While New Waterford is mostly known for its mining history, the community has a proud military history as well. And even though McDonald hasn’t lived in the area for a long time, many in the region see his tenure at the top post as part of the next chapter.
“We’ll claim him for sure,” says Cormier. “We’ll definitely claim him.”
Canadian students create program that turns your thoughts into abstract art | Venture – Daily Hive
A team of students from the University of Alberta has developed a program that turns its wearer’s thoughts into pieces of abstract art.
Called RemBRAINdt, the program uses a 3D-printed headset and electroencephalography (EEG) to record a user’s brain activity through their skull, explained Eden Redman, the president of NeurAlbertaTech and team lead on the project.
After a baseline reading, the wearer is then shown various words and images that are intended to illicit an emotional response.
A graph is created from that heightened brain activity which RemBRAINdt, using machine learning, is able to translate into abstract art.
Rather than simply reading happiness as yellow or anger as red, though, the device measures emotions and feelings on a gradience, Redman said, ranging between “valance” and “arousal.”
Valance records positive or negative feelings, and arousal measures how calming or exciting something is.
The result is beautifully swirled lines of colour, each piece giving a new look into someone’s mind.
Redman, 24, is currently studying Industrial Design and East Asian Language Studies as an “after-degree,” but has a background in psychology and computational neuroscience.
He first came up with the idea for RemBRAINdt in January 2020 as a way to support a fundraiser at the University of Alberta’s Neuroscience and Mental Health Institute.
Although the project was temporarily stalled when COVID-19 hit, the NeurAlbertaTech team picked it back up, remotely, in the summer.
Since then, RemBRAINdt has eared them some “pretty decent funding,” Redman said, including $20,000 from NeuroNexus 2020, a neurotechnology design competition in Alberta.
It’s also been incorporated as an official business under the name RemBraindt Neurotechnologies Inc.
Post-pandemic, Redman’s long term goal remains having the device at public and private events. Short-term it’s “nose to the grindstone,” as the team continues to improve RemBraindt.
“People are getting interested,” Redman said. “I’m pretty excited.”
Art and technology combine for new Minecraft residency at Mackenzie Art Gallery – Global News
“So many arts and cultural events have had to find their online forms last year and this year. So I suppose this is an attempt to do that in a way that we haven’t really seen,” said Sarah Friend, artist and co-curator of Ender Gallery (“Ender” is the name of one of Minecraft’s digital realms).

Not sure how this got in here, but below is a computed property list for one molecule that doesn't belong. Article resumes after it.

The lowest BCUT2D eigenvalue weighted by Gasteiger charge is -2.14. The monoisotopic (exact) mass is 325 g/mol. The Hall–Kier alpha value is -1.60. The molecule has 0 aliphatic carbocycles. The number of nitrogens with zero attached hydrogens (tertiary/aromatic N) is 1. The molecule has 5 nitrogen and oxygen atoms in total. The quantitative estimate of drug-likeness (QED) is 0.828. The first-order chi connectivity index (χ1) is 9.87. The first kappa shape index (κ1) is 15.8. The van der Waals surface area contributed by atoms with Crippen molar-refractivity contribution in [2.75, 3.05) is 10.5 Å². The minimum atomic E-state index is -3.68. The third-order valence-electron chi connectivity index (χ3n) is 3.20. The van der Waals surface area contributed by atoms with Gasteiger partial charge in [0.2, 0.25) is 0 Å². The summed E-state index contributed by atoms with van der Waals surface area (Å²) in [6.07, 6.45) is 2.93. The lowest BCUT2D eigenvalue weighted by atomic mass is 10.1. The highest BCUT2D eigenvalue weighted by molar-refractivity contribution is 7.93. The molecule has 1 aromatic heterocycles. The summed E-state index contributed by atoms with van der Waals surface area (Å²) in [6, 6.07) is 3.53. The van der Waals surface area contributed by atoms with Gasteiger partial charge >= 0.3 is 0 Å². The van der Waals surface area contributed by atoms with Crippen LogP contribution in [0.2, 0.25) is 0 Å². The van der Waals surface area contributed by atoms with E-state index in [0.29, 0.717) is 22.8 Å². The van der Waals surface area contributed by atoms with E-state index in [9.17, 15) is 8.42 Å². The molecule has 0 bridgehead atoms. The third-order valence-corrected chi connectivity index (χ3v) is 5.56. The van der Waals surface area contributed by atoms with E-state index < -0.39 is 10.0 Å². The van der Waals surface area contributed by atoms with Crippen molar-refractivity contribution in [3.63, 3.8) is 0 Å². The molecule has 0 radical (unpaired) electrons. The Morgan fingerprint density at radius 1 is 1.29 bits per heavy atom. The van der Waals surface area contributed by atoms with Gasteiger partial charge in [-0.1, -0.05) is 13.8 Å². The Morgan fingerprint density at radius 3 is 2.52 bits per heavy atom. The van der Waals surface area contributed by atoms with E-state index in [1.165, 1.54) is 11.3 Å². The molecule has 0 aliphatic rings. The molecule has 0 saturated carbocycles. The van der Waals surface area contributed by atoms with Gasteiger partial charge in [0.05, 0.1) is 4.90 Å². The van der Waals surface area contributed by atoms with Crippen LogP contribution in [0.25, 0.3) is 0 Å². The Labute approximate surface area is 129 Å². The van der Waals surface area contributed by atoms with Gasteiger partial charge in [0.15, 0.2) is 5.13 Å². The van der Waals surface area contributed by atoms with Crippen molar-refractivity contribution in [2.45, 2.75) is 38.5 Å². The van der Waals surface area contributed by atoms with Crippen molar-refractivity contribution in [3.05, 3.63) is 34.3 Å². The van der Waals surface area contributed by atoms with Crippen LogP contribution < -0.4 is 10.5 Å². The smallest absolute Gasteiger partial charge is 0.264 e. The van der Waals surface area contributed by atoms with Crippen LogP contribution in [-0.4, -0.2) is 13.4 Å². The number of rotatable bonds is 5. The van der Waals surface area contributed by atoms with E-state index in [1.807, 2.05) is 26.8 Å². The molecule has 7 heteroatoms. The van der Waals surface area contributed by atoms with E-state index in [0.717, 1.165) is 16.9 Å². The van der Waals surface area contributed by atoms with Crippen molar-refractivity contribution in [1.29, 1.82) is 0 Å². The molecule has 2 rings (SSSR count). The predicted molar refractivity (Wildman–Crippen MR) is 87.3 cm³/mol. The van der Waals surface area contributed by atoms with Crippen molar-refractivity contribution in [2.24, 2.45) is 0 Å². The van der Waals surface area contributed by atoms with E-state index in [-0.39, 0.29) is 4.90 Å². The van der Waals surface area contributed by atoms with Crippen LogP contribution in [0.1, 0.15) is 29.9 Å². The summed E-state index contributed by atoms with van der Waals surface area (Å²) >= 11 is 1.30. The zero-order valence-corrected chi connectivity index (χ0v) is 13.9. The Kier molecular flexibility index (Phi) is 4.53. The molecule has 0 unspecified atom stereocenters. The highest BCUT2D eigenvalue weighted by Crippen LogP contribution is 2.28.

“It’s fun, new and crosses different creative communities.”
Friend, who is also a software engineer and is based in Berlin, approached her friends Cat Bluemke and Jonathan Carroll with an idea to create a virtual art space last year.
Bluemke is the digital operations coordinator at the Mackenzie and Carroll is the digital programs coordinator, .
“In talking with them the idea got fleshed out and turned into its current form in partnership with the Mackenzie,” Friend explained.
The first of four planned two-month residencies is scheduled to begin in March.
Anyone with a Minecraft account will be able to log into Ender Gallery to view the art pieces. Friend said discussions are ongoing about finding a way to display the art somewhere within the Mackenzie itself, and added that the Ender Gallery team is planning to document the exhibitions via video as well.
“Though Minecraft is the best-selling video game of all time, its not something that everyone has access to,” Friend said. “So we want this to be available to the widest audience possible.”
Applications for the residencies are being accepted until end-of-day on January 31.
Applicants will need to select their preferred residency period, a written proposal and a portfolio, among other things, but don’t need to be experienced artists or have extensive experience with Minecraft to apply.
Each artist will be paid a $1,600 fee.
“Proposals are already coming in. Some of them look like buildings, filled with different creations, that someone on the server can see and walk through. Other proposals are creations that tell a story as you view them,” Friend said.
“We even have proposals that would be something not built on the server, but installed on the server. Minecraft has a modding community where people create new game functionality within Minecraft, or new skins so that it looks like a different game.”
Friend said the residency follows a growing trend of projects highlighting the artistic potential of video games.
“I think we’ve only begun to see the amount of creative content that will come from that intersection.”